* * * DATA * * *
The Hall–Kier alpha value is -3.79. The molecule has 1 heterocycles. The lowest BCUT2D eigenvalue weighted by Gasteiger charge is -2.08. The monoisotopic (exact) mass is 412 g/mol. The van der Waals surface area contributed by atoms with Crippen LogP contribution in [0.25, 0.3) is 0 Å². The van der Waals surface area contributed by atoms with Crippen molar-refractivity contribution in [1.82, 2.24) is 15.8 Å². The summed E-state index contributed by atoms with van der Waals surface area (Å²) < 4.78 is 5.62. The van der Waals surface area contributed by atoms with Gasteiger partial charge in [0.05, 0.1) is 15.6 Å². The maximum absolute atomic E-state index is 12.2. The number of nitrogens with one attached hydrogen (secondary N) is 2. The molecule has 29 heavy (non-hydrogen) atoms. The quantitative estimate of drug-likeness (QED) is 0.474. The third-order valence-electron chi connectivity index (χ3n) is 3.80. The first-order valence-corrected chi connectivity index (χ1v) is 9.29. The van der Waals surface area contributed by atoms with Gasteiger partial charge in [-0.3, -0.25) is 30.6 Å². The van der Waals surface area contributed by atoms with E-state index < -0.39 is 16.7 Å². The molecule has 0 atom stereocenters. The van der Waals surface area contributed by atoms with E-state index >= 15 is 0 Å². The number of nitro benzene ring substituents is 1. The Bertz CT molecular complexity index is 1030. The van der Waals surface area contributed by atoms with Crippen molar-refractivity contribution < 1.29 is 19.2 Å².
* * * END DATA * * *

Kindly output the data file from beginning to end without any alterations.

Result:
The Hall–Kier alpha value is -3.79. The molecule has 1 heterocycles. The lowest BCUT2D eigenvalue weighted by Gasteiger charge is -2.08. The monoisotopic (exact) mass is 412 g/mol. The van der Waals surface area contributed by atoms with Crippen LogP contribution in [0.25, 0.3) is 0 Å². The van der Waals surface area contributed by atoms with Crippen molar-refractivity contribution in [1.82, 2.24) is 15.8 Å². The summed E-state index contributed by atoms with van der Waals surface area (Å²) < 4.78 is 5.62. The van der Waals surface area contributed by atoms with Gasteiger partial charge in [0.05, 0.1) is 15.6 Å². The maximum absolute atomic E-state index is 12.2. The number of nitrogens with one attached hydrogen (secondary N) is 2. The molecule has 29 heavy (non-hydrogen) atoms. The quantitative estimate of drug-likeness (QED) is 0.474. The third-order valence-electron chi connectivity index (χ3n) is 3.80. The first-order valence-corrected chi connectivity index (χ1v) is 9.29. The van der Waals surface area contributed by atoms with Gasteiger partial charge in [-0.3, -0.25) is 30.6 Å². The van der Waals surface area contributed by atoms with E-state index < -0.39 is 16.7 Å². The molecule has 0 atom stereocenters. The van der Waals surface area contributed by atoms with E-state index >= 15 is 0 Å². The number of nitro benzene ring substituents is 1. The Bertz CT molecular complexity index is 1030. The van der Waals surface area contributed by atoms with Crippen molar-refractivity contribution < 1.29 is 19.2 Å².